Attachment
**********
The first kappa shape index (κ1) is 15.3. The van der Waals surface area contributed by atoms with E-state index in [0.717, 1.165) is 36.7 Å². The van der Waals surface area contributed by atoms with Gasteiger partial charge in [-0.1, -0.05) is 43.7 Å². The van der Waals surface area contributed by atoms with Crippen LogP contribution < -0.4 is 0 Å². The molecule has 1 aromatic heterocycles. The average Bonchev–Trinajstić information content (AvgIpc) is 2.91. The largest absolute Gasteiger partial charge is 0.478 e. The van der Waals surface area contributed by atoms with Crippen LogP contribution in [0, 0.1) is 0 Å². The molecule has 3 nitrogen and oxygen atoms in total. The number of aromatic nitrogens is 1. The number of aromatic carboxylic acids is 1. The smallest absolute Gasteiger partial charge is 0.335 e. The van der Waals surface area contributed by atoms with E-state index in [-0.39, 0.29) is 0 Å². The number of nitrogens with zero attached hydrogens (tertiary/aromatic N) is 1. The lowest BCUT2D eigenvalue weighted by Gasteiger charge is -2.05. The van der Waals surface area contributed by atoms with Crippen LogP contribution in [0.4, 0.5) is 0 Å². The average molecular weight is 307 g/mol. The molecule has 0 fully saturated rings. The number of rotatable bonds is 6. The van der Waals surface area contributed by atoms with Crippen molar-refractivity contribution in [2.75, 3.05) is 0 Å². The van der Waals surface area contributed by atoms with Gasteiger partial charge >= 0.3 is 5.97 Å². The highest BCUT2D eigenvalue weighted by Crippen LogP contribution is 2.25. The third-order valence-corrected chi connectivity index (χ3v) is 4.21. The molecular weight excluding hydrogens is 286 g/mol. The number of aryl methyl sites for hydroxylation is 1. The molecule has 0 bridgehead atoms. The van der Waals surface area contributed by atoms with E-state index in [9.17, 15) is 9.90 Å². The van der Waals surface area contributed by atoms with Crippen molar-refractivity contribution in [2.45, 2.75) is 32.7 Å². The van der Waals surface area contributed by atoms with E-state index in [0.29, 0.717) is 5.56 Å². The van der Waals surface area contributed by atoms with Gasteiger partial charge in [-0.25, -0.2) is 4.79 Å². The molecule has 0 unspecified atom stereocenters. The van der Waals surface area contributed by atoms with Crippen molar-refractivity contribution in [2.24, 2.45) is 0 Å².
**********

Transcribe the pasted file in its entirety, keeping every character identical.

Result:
The first kappa shape index (κ1) is 15.3. The van der Waals surface area contributed by atoms with E-state index in [0.717, 1.165) is 36.7 Å². The van der Waals surface area contributed by atoms with Gasteiger partial charge in [-0.1, -0.05) is 43.7 Å². The van der Waals surface area contributed by atoms with Crippen LogP contribution < -0.4 is 0 Å². The molecule has 1 aromatic heterocycles. The average Bonchev–Trinajstić information content (AvgIpc) is 2.91. The largest absolute Gasteiger partial charge is 0.478 e. The van der Waals surface area contributed by atoms with Crippen LogP contribution in [0, 0.1) is 0 Å². The molecule has 3 nitrogen and oxygen atoms in total. The number of aromatic nitrogens is 1. The number of aromatic carboxylic acids is 1. The smallest absolute Gasteiger partial charge is 0.335 e. The van der Waals surface area contributed by atoms with E-state index in [-0.39, 0.29) is 0 Å². The number of nitrogens with zero attached hydrogens (tertiary/aromatic N) is 1. The lowest BCUT2D eigenvalue weighted by Gasteiger charge is -2.05. The van der Waals surface area contributed by atoms with Crippen LogP contribution in [0.4, 0.5) is 0 Å². The average molecular weight is 307 g/mol. The molecule has 0 fully saturated rings. The number of rotatable bonds is 6. The van der Waals surface area contributed by atoms with Crippen molar-refractivity contribution in [2.75, 3.05) is 0 Å². The van der Waals surface area contributed by atoms with Gasteiger partial charge >= 0.3 is 5.97 Å². The highest BCUT2D eigenvalue weighted by Crippen LogP contribution is 2.25. The third-order valence-corrected chi connectivity index (χ3v) is 4.21. The molecular weight excluding hydrogens is 286 g/mol. The number of aryl methyl sites for hydroxylation is 1. The molecule has 0 bridgehead atoms. The van der Waals surface area contributed by atoms with E-state index in [9.17, 15) is 9.90 Å². The van der Waals surface area contributed by atoms with Crippen molar-refractivity contribution in [2.45, 2.75) is 32.7 Å². The van der Waals surface area contributed by atoms with E-state index in [0.29, 0.717) is 5.56 Å². The van der Waals surface area contributed by atoms with Gasteiger partial charge in [-0.25, -0.2) is 4.79 Å². The molecule has 0 unspecified atom stereocenters. The van der Waals surface area contributed by atoms with Crippen molar-refractivity contribution in [2.24, 2.45) is 0 Å².